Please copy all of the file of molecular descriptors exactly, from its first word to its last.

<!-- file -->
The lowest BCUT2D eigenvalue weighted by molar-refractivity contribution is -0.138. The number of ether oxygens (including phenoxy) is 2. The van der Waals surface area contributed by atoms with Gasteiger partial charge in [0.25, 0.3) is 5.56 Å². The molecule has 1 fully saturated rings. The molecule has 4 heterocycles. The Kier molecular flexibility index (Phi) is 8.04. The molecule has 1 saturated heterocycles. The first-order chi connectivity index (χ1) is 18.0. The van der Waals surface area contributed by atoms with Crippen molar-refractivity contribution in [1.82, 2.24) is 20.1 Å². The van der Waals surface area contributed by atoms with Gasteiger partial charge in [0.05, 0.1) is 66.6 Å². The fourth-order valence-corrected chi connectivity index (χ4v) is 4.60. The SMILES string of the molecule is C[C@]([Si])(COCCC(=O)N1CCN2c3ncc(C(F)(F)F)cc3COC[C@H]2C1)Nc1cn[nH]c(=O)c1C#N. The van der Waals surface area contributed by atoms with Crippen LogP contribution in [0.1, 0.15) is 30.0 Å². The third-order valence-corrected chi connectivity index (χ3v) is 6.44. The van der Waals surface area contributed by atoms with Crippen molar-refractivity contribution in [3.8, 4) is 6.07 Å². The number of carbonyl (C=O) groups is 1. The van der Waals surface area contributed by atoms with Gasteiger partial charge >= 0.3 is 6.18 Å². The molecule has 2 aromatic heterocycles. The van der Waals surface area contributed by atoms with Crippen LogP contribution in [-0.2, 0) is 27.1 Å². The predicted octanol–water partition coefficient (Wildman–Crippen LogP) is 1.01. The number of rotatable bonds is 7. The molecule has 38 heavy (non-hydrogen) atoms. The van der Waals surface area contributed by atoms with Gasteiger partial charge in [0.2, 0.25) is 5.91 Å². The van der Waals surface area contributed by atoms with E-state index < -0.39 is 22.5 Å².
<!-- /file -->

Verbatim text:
The lowest BCUT2D eigenvalue weighted by molar-refractivity contribution is -0.138. The number of ether oxygens (including phenoxy) is 2. The van der Waals surface area contributed by atoms with Gasteiger partial charge in [0.25, 0.3) is 5.56 Å². The molecule has 1 fully saturated rings. The molecule has 4 heterocycles. The Kier molecular flexibility index (Phi) is 8.04. The molecule has 1 saturated heterocycles. The first-order chi connectivity index (χ1) is 18.0. The van der Waals surface area contributed by atoms with Crippen molar-refractivity contribution in [1.82, 2.24) is 20.1 Å². The van der Waals surface area contributed by atoms with Gasteiger partial charge in [0.05, 0.1) is 66.6 Å². The fourth-order valence-corrected chi connectivity index (χ4v) is 4.60. The SMILES string of the molecule is C[C@]([Si])(COCCC(=O)N1CCN2c3ncc(C(F)(F)F)cc3COC[C@H]2C1)Nc1cn[nH]c(=O)c1C#N. The van der Waals surface area contributed by atoms with Crippen LogP contribution in [0.1, 0.15) is 30.0 Å². The third-order valence-corrected chi connectivity index (χ3v) is 6.44. The van der Waals surface area contributed by atoms with Crippen molar-refractivity contribution in [3.8, 4) is 6.07 Å². The number of carbonyl (C=O) groups is 1. The van der Waals surface area contributed by atoms with Gasteiger partial charge >= 0.3 is 6.18 Å². The molecule has 2 aromatic heterocycles. The van der Waals surface area contributed by atoms with Crippen LogP contribution in [-0.2, 0) is 27.1 Å². The predicted octanol–water partition coefficient (Wildman–Crippen LogP) is 1.01. The number of rotatable bonds is 7. The molecule has 38 heavy (non-hydrogen) atoms. The van der Waals surface area contributed by atoms with Gasteiger partial charge in [0.2, 0.25) is 5.91 Å². The van der Waals surface area contributed by atoms with E-state index < -0.39 is 22.5 Å².